Posts Tagged ‘SWAT Seminar’

The Resurrection of Jesus: A Minimal Facts Argument

An atheist that came on this blog recently “challenged” me to present the case for the resurrection of Jesus based on this post I put up a couple of weeks ago. Luckily, this very topic was also a part of our SWAT Seminar that took place about a month ago, and Craig Hazen presented what we call a “minimal facts” argument that the best explanation of the knowledge we have is that Jesus did, in fact, rise from the dead.

It’s called a “minimal facts” argument because the facts used don’t say very much (in length), but the argument uses only statements that both religious and secular scholars will agree are true. Believing and unbelieving (perhaps also termed “skeptical”) historical scientists will stipulate to the veracity of each of these statements, so we don’t need to debate their merits. When put together, they actually say a great deal. The debate centers around which hypothesis best fits the historical information we all agree on.

Before I give these statements (of which there are 12), it’s important to note the method for discovery and explanation. The scientific method is not the preferred method when discussing history. Rather, the method of inference to the best explanation is more commonly used. To steal from another blog post of mine, let me explain.

…We must use the evidentiary method, which is rooted in abductive reasoning. The problem is that in abductive reasoning, the logical fallacy of affirming the consequent is possible. For example, no one doubts the existence of Napoleon. Yet we use abductive reasoning to infer Napoleon’s existence. That is, we must infer his past existence from present effects. But despite our dependence on abductive reasoning to make this inference, no sane or educated person would doubt that Napoleon Bonaparte actually lived. How could this be if the problem of affirming the consequent bedevils our attempts to reason abductively? Philosopher and logician C.S. Peirce: “Though we have not seen the man [Napoleon], yet we cannot explain what we have seen without” the hypothesis of his existence. Peirce’s words imply that a particular abductive hypothesis can be strengthened if it can be shown to explain a result in a way that other hypotheses do not, and that it can be reasonably believed (in practice) if it explains in a way that no other hypotheses do. In other words, an abductive inference can be enhanced if it can be shown that it represents the best or the only adequate explanation of the “manifest effects.”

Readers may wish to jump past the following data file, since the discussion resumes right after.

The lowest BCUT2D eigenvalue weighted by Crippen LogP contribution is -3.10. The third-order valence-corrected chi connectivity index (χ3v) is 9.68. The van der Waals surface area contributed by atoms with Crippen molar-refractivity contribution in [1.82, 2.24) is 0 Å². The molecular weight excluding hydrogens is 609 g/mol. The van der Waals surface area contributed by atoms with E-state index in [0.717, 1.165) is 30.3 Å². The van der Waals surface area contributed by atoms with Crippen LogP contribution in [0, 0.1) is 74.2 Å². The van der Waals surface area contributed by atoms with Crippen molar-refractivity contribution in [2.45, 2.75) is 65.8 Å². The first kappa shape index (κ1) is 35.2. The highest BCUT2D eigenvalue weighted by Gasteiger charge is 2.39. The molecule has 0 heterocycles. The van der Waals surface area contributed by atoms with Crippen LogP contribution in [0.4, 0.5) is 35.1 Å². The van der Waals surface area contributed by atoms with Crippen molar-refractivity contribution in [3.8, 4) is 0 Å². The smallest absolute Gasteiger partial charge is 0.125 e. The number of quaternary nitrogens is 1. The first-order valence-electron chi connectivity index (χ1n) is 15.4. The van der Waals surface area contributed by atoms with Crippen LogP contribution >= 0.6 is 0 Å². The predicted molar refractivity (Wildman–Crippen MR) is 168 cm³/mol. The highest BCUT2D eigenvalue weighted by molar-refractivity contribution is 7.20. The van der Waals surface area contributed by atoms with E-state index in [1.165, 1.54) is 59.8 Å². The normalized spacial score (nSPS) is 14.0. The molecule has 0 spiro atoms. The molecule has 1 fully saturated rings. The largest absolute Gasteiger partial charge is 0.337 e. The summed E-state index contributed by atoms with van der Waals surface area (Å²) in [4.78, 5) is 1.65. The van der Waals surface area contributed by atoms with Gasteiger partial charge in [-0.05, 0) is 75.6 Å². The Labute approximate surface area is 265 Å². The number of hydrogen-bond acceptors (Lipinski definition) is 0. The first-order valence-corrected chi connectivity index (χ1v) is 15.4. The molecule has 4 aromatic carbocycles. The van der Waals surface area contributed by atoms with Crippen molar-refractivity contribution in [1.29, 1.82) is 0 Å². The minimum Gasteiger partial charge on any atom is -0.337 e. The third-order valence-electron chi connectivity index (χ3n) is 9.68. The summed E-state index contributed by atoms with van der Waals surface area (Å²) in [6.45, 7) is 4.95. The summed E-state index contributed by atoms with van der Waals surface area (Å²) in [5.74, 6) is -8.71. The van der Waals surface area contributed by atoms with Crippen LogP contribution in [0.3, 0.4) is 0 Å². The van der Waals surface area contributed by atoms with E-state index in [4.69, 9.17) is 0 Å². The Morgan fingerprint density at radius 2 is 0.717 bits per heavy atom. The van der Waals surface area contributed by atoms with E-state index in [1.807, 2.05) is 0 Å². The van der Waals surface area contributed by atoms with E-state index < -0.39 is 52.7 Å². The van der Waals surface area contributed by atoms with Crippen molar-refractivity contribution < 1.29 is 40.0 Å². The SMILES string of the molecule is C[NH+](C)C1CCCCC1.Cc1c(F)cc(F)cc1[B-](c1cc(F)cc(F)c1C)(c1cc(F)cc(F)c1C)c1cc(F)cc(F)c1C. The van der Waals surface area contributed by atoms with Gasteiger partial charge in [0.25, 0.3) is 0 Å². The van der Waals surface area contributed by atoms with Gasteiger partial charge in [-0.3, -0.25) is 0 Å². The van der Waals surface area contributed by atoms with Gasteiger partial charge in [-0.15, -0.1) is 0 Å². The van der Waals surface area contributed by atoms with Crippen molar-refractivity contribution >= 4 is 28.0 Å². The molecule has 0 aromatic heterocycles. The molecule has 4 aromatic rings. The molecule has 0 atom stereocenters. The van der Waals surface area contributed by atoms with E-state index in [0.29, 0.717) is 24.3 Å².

In modern times, historical scientists have called this the method of inference to the best explanation. That is, when trying to explain the origin of an event in the past, historical scientists compare various hypotheses to see which would, if true, best explain it. They then select the hypothesis that best explains the data as the most likely to be true. But what constitutes the best explanation for the historical scientist? Among historical scientists it’s generally agreed that best doesn’t mean ideologically satisfying or mainstream; instead, best generally has been taken to mean, first and foremost, most causally adequate.